$10 Jump Rope Leads to $30,000 Tax Nightmare

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By Michael J. Bologna

Oct. 18 — Jeff Pape’s $30,000 false claims nightmare began when his small online business WrestlingGear.com Ltd. sold a $10 jump rope to the Chicago law firm Schad, Diamond & Shedden P.C.

The nightmare ended in February 2014 after four months of litigation, a settlement payable to Illinois and the law firm, legal fees and hundreds of hours of lost productivity for his four-person wrestling equipment company based in Elmhurst, Ill. ( Illinois ex rel. Schad, Diamond & Shedden P.C. v. WrestlingGear.com Ltd., Ill. Cir. Ct., No. 13 L 1839, settlement 2/5/14 ).

The law firm, headed by veteran whistle-blower Stephen B. Diamond, determined that WrestlingGear failed to charge tax on shipping and handling charges for the jump rope, triggering a tax deficiency of about 80 cents. The law firm promptly filed suit under the Illinois False Claims Act, accusing Pape and his company of a pattern of conduct that defrauded the state (see related story in this issue).

Pape, a wrestling enthusiast and a certified public accountant, was surprised by the lawsuit. He had studied Illinois’ tax regulations and believed he wasn’t obligated to collect the tax because customers had the option of picking up their orders from his showroom. But several attorneys who understood Diamond’s litigation strategies warned Pape that he might lose his business before he ever got a chance to present his defense to a judge.

“The frustrating part is: I honestly believe I was 100 percent in compliance with the laws. And If I had to work with the Illinois Department of Revenue versus dealing with Mr. Diamond, I could have explained why I was compliant,” Pape told Bloomberg BNA. “But under Illinois law, I was going to have to go to court to explain how I was compliant and that was going to cost me thousands and thousands and thousands and thousands of dollars.”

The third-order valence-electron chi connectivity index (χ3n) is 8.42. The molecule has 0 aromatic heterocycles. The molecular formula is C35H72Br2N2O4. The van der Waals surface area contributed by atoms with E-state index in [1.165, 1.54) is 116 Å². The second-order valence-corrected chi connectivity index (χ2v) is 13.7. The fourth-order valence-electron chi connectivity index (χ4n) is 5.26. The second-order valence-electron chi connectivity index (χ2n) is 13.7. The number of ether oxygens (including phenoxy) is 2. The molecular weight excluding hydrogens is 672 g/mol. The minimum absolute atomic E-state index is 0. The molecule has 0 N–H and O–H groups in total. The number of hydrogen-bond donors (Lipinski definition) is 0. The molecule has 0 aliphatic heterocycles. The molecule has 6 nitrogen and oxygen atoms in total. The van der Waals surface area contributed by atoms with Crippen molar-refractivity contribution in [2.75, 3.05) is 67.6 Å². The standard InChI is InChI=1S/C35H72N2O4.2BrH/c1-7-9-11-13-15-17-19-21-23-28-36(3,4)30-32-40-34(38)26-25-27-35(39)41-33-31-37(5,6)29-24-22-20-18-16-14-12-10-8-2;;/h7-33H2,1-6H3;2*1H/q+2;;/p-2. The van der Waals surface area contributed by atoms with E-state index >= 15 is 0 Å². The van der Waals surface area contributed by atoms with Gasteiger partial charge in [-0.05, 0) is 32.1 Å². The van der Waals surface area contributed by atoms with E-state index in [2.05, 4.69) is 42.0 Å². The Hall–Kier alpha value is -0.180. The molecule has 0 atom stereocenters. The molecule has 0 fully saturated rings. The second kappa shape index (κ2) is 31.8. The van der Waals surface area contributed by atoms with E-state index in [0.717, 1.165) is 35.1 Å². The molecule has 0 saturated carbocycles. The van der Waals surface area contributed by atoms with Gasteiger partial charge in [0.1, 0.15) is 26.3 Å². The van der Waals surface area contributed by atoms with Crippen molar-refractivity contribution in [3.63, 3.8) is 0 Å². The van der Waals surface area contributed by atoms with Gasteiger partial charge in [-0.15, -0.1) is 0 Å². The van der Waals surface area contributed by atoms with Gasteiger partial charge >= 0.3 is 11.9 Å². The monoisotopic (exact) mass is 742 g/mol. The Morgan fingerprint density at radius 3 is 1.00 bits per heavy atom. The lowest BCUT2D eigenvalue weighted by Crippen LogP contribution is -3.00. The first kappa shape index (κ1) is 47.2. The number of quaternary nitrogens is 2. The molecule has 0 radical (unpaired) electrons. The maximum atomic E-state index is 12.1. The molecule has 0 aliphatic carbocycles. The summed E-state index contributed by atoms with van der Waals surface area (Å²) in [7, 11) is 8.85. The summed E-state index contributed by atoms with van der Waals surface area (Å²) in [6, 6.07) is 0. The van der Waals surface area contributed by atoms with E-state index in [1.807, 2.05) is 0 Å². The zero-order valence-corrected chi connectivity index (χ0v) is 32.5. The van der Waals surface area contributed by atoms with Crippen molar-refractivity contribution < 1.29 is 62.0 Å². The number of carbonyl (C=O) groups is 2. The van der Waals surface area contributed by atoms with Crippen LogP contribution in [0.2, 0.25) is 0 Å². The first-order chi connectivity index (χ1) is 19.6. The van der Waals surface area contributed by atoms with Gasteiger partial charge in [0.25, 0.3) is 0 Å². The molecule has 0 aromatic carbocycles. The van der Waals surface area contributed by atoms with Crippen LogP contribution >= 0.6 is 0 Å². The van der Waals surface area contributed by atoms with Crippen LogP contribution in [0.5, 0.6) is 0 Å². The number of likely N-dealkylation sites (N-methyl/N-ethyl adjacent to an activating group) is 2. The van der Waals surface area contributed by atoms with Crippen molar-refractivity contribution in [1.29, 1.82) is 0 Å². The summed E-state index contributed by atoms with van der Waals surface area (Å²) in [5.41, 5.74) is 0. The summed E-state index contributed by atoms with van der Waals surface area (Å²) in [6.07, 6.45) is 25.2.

Settle Quickly

Pape’s attorney advised him to settle quickly, but the process was neither simple nor quick. Pape had to essentially shut down his business for days at a time over four months to assemble the financial records and other documentation demanded by Diamond.

The process revealed that WrestlingGear failed to remit approximately $4,600 in sales tax to the state over six years, a finding that Pape continues to dispute. The tax deficiency triggered a $9,800 settlement with the state; a $4,200 settlement with Schad, Diamond; $5,000 in attorneys' fees payable to Schad, Diamond; and a $10,000 legal bill for his own defense.

Two weeks after Pape finalized the settlement, the department of revenue commenced a full audit of WrestlingGear. After 15 months and hundreds of additional hours of lost time and productivity, the audit uncovered a few hundred dollars worth of mistakes.

Pape remembers that 19-month stretch as one of the most stressful in his life.

“There are companies avoiding millions and millions of dollars in taxes, and they come after me,” he said. “I was paying roughly the correct amount of taxes. It put a tremendous amount of stress on me, my family, my kids.”

To contact the reporter on this story: Michael J. Bologna in Chicago at mbologna@bna.com

To contact the editor responsible for this story: Ryan C. Tuck at rtuck@bna.com

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